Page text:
According to government rules on the awarding of contracts to companies or individuals working for the province, all services provided with a value of more than $100,000 must be publicly offered and posted on a Web site maintained by the province called BC Bid. There are few exceptions to this rule. By advertising business opportunities funded by public dollars, transparency and public accountability is ensured.
One exception is if an "unforseeable situation of urgency" arises. But the Straight has been unable to find any information suggesting that an emergency can be retroactively declared, thus obviating the earlier failure to publicly tender a contract.
Two days before Penner declared the emergency in Abbotsford, the Straight asked numerous questions of the minister's public-affairs branch as a first step to arranging interviews with the minister and his deputy. No calls were returned. Questions included how the contract was awarded and whether or not in awarding it the Ministry was in essence admitting it bore some responsibility for the mess that occurred in Abbotsford.
Those questions remain unanswered, according to ministry public-affairs officer Tiffany Akins, because "breaking news" at the CPC site prevented the ministry from meeting the Straight's interview requests.
So what does one make of the declaration of an environmental emergency? A cynic would suggest that it presented an opportunity for the government to spin the story in a favourable way, one that conveniently ignored the facts that a) no public call was made for interested parties to bid on the job, and b) that by initiating a taxpayer cleanup, the government was acknowledging that its earlier failure to enforce its own rules exacerbated problems. A more trusting soul might suggest that something truly horrific was found on the site last Friday and that a grave emergency was at hand.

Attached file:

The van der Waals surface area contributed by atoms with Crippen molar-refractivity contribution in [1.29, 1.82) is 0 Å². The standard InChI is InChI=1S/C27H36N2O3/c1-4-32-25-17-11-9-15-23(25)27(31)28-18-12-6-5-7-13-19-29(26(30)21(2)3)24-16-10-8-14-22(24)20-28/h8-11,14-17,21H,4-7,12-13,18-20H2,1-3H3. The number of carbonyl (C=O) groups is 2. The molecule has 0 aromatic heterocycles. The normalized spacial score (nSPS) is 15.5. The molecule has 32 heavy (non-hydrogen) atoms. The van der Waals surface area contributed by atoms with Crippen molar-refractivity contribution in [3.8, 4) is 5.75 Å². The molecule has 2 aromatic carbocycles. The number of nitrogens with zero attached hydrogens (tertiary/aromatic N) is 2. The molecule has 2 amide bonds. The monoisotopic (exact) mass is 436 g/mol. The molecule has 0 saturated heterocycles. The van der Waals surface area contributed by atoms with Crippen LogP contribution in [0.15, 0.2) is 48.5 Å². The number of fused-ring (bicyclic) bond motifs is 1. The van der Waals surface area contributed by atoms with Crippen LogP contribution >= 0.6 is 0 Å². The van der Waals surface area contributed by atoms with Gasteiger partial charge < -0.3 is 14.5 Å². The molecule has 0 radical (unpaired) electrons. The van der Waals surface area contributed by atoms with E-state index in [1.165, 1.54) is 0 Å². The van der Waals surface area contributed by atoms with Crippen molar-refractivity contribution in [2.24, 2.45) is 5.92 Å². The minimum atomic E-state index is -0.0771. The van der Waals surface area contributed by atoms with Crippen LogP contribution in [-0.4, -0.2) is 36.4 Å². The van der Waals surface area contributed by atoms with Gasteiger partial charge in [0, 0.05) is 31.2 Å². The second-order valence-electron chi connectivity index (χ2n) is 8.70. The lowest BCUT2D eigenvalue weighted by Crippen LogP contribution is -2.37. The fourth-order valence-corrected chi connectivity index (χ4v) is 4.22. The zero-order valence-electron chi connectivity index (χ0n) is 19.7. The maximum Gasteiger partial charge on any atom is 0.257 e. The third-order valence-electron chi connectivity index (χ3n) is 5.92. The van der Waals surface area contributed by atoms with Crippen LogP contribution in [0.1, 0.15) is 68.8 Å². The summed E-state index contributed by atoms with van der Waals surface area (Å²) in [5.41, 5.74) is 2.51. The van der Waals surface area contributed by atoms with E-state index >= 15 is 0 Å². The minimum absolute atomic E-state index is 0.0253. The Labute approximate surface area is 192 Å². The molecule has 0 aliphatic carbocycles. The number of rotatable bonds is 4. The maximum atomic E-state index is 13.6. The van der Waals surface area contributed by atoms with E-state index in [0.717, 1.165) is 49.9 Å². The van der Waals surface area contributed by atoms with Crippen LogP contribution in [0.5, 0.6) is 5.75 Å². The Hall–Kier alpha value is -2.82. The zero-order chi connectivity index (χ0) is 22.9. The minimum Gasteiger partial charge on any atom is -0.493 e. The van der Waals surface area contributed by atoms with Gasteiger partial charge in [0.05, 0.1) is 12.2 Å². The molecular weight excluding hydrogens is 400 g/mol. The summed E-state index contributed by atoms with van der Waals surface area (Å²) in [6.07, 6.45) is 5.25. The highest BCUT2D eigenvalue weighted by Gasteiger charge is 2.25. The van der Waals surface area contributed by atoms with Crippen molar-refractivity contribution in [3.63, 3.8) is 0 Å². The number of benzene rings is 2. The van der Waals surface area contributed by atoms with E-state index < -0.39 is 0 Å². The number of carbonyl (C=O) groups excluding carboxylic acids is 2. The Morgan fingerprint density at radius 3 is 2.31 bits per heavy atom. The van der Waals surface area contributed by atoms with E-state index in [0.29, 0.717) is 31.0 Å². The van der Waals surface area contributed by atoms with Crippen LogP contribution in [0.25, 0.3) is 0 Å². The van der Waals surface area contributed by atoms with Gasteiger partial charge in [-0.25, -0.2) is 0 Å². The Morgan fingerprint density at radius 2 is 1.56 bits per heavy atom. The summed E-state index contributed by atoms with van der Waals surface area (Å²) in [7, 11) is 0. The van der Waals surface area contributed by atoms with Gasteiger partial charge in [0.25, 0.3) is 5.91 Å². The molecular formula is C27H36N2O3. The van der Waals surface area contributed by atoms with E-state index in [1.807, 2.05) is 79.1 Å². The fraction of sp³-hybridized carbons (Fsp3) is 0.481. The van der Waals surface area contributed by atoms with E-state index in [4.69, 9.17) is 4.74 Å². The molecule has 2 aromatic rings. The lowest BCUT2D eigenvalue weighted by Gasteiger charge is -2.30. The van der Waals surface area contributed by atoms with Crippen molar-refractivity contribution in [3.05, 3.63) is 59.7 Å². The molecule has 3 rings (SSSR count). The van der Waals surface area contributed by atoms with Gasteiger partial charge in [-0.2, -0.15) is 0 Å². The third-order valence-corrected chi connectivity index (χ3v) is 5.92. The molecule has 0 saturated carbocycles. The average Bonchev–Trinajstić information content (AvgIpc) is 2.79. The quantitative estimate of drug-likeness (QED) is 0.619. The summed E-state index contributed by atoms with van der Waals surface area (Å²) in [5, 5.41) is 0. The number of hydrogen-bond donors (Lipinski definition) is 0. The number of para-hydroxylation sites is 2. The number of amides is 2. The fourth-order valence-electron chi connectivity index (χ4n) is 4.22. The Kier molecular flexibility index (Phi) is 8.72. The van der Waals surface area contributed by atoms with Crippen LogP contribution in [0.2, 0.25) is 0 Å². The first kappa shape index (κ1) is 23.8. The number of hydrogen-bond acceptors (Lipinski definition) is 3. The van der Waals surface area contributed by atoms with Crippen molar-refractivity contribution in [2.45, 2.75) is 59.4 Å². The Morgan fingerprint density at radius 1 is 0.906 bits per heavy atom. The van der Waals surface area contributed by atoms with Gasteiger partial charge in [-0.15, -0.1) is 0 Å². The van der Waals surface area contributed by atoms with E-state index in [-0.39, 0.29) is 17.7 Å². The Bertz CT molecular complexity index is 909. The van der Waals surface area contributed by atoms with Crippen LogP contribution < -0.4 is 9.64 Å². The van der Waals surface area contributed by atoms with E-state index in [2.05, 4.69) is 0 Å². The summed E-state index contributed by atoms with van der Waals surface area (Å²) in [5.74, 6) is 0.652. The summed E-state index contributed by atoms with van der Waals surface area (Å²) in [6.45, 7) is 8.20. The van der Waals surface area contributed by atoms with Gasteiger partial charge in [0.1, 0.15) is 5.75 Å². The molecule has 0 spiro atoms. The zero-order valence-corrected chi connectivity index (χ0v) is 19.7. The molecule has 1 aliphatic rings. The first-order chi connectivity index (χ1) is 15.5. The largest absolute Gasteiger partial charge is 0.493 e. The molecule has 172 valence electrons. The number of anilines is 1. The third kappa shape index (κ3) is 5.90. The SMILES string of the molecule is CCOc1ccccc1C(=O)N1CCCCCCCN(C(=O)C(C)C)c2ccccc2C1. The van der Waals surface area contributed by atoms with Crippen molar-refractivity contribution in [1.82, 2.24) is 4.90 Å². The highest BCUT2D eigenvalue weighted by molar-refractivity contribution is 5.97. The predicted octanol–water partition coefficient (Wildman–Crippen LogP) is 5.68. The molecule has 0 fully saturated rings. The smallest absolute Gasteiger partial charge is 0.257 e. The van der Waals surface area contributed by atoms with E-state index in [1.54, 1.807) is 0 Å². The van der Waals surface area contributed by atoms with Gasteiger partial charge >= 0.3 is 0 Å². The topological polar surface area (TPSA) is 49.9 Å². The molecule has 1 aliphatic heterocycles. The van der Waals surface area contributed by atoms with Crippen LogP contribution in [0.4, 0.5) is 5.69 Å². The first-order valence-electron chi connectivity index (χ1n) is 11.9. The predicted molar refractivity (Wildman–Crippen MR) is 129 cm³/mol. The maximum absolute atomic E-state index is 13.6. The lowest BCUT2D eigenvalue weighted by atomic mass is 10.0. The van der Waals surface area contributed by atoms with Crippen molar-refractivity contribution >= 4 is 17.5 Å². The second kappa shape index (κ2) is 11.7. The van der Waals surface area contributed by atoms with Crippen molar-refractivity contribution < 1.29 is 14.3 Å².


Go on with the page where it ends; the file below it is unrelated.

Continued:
Until such time as the government tells the public what new dangers have been uncovered at the site, however, the cynics will be more than justified in their suspicions.
In the meantime, it is worth reiterating that problems aplenty were unearthed in Abbotsford years ago.
Why weren't environmental laws enforced back then? If they had been, would taxpayers have been saved hundreds of thousands of dollars in cleanup costs? These questions deserve answers. Perhaps the pubic will get them in some future government information bulletin.